• How much funding has been raised — number of raises, how much, how many investors. Investors are pouring money into some companies to get in on potentially lucrative gains. Venture capitalists (VCs) are hoping to make up for that one big win in 20 companies invested to cover the fund and make significant returns. The more money, the more rounds of raise, the more investors mean the more pressure and expectations there are for timely returns. This pressure is put onto the executive team which will continue to flow down to every position of the company.
  • … about money raised, think about what the goal of the company and its shareholders may be. Is the goal to create a company that lasts and stays private (rare in the tech startup world)? Have a liquidation event (most common desired state, i.e. acquired by another firm)? Go public via an IPO? Whatever the strategy of the company is in funding, consider what the possible outcomes may be 2, 3, 5, or even 10 years down the road.
  • Again, what are you really after? Clayton Christensen, author of How Will You Measure Your Life, developed the Jobs-To-Be-Done Framework. He posits that everything we do or have has some purpose in life… a “job to be done”. In this way, what is the job the literal “job” should provide? Is it just money? Is it some fulfillment? Is it a place to meet friends? A startup is a company that provides goods or services to drive shareholder value. A corporation is no different – they’re all companies. How one startup executes its vision can be different from any other startup. This applies to large corporations as well. Thus, maybe what one is looking for is less about “startup” or size of company as much as it is purpose and vision or role.

Think about it. What’s your vision for yourself? How does your right-now fit into that vision? What does a startup offer that a large corporation may not? Or vice verse.

I’ve always been a Microsoft fan even with their Vista debacle. It’s been sad to see for many years Microsoft lose its position as a dominant company losing market share for… complacency.
But, I’ve been impressed the last several years as Microsoft has re-emerged as an innovative company. So innovative that several developers and engineers I know have shifted from Apple’s ecosystem to Microsoft’s recently. Microsoft’s re-emergence from several lackluster years have been spearheaded by Satya Nadella, Microsoft’s 3rd CEO who took the reins of the Redmond corp in February 2014.
I recently read Satya’s book Hit Refresh to learn about the CEO and hear how he has steered Microsoft’s ship into a bright future. Again, I’ve been impressed with the corporation’s recent changes going against its long-gone dogmatic approach from software licensing to hardware.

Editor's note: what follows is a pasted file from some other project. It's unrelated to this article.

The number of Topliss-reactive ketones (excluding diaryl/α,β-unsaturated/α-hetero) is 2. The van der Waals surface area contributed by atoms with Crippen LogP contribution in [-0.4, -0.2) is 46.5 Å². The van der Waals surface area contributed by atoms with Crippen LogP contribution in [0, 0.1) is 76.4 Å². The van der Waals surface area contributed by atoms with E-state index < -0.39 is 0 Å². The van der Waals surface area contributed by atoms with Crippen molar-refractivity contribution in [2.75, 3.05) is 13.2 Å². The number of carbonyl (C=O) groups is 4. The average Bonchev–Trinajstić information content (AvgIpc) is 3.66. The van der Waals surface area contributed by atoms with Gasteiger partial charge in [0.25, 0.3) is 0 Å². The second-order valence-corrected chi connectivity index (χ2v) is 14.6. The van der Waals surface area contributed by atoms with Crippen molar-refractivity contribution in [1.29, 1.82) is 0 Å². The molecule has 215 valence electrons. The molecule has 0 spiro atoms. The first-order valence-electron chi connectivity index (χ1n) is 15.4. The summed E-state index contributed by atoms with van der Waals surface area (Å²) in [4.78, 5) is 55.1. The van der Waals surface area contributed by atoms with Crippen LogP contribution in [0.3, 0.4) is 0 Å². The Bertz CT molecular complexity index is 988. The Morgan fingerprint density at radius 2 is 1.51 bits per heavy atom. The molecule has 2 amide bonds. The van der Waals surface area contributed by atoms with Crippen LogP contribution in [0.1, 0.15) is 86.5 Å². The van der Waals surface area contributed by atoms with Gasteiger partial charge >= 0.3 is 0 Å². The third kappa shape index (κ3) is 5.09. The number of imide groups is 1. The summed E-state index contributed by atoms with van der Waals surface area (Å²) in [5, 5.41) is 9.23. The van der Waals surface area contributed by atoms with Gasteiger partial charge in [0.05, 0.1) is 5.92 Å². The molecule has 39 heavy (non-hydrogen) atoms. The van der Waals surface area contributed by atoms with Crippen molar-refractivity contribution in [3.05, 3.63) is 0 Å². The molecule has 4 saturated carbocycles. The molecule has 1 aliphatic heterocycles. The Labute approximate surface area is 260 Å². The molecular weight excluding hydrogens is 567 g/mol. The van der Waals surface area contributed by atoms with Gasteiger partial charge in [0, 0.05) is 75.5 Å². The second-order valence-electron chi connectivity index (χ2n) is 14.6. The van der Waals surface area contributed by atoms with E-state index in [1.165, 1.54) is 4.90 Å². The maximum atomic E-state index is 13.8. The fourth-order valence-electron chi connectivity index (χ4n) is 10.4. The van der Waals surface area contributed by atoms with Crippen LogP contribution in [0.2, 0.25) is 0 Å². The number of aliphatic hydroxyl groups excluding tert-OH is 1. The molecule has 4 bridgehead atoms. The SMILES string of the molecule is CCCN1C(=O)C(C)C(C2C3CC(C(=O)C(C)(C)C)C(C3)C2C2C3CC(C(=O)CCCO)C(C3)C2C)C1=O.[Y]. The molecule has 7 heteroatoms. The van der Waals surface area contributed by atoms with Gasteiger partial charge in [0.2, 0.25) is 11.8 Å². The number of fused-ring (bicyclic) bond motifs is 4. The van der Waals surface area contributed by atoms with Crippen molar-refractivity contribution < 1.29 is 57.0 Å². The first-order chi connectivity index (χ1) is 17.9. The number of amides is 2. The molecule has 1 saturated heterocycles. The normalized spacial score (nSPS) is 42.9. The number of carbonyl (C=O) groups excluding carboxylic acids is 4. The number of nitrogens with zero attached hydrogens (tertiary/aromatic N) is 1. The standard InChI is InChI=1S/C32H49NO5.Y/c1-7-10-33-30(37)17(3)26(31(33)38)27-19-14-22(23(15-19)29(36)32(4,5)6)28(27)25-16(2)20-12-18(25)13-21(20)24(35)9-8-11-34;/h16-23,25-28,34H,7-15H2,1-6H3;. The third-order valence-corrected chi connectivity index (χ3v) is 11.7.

The book is a deep dive into how Satya views Microsoft’s role in the world. This book was written just several years into his tenure. He shares how most CEO leadership books are written after their tenures, but Satya wanted to be open to his company’s employees and shareholders during the process. As the book implies, the approach is welcome and “refreshing”.
A few take-aways:
  • Satya is very open in the book about his family, and how his family has influenced how he envisions Microsoft’s purpose in the world – its WHY as Simon Sinek would put it. He opens up about the impact of his son, Zain, who is severely disabled. At one of his son’s appointments, Satya describes being in wonder of how Microsoft products were used everywhere in the hospital. It was at that moment he realized the importance and impact his company has in the world helping others.
  • One of the first tasks Satya did when he took over the helm as CEO was to re-engage people. He reached out and spoke to as many Microsoft employees as possible and Microsoft’s partners and customers. If you hadn’t guessed by now, culture is so important to the Microsoft CEO.
  • I believe one of the greatest results of Satya’s work and connection to his employees has been building adaptability and agility to the organization. For many years, Microsoft laid stagnant in innovation choosing to stick to its licensing deals and keeping its products away from other ecosystems. Satya saw the larger opportunity with the cloud and changed the company’s many product roadmaps – shifting to subscription-based programs, focus on enabling others with its software no matter the platform (i.e. building new partnerships with Apple, its fiercest competitor).
  • Satya’s bet on the future is largely in three areas: mixed reality, artificial intelligence, and quantum computing. The latter, I still don’t understand. Satya has certainly invested more and more resources into these areas – seeing firsthand the implications of not being a leader in mobile when Apple and Google did. Now, he’s pursuing leadership.

This is not a traditional “self-improvement” book I’ve enjoyed in the past. Instead, this book helps highlight a now-CEO. All this being good fodder for me to continually think about as I continue to lead my company.